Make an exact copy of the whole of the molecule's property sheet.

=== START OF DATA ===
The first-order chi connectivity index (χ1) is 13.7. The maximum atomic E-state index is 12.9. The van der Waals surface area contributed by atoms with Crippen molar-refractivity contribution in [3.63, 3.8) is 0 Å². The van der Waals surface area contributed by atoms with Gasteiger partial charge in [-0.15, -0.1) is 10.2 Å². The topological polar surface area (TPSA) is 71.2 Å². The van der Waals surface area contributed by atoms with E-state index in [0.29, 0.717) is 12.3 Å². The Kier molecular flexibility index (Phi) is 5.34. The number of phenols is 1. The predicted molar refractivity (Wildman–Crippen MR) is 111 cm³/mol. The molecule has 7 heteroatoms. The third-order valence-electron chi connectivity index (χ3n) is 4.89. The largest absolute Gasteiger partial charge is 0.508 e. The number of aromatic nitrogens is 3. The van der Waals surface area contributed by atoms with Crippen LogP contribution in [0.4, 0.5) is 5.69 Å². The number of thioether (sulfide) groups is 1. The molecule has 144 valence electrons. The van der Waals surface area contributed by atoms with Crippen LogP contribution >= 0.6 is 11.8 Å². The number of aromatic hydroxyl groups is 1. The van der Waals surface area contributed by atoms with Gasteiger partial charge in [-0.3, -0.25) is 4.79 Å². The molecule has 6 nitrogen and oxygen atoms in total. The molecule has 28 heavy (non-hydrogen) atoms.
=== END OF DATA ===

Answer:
The first-order chi connectivity index (χ1) is 13.7. The maximum atomic E-state index is 12.9. The van der Waals surface area contributed by atoms with Crippen molar-refractivity contribution in [3.63, 3.8) is 0 Å². The van der Waals surface area contributed by atoms with Gasteiger partial charge in [-0.15, -0.1) is 10.2 Å². The topological polar surface area (TPSA) is 71.2 Å². The van der Waals surface area contributed by atoms with E-state index in [0.29, 0.717) is 12.3 Å². The Kier molecular flexibility index (Phi) is 5.34. The number of phenols is 1. The predicted molar refractivity (Wildman–Crippen MR) is 111 cm³/mol. The molecule has 7 heteroatoms. The third-order valence-electron chi connectivity index (χ3n) is 4.89. The largest absolute Gasteiger partial charge is 0.508 e. The number of aromatic nitrogens is 3. The van der Waals surface area contributed by atoms with Crippen LogP contribution in [0.4, 0.5) is 5.69 Å². The number of thioether (sulfide) groups is 1. The molecule has 144 valence electrons. The van der Waals surface area contributed by atoms with Crippen LogP contribution >= 0.6 is 11.8 Å². The number of aromatic hydroxyl groups is 1. The van der Waals surface area contributed by atoms with Gasteiger partial charge in [-0.3, -0.25) is 4.79 Å². The molecule has 6 nitrogen and oxygen atoms in total. The molecule has 28 heavy (non-hydrogen) atoms.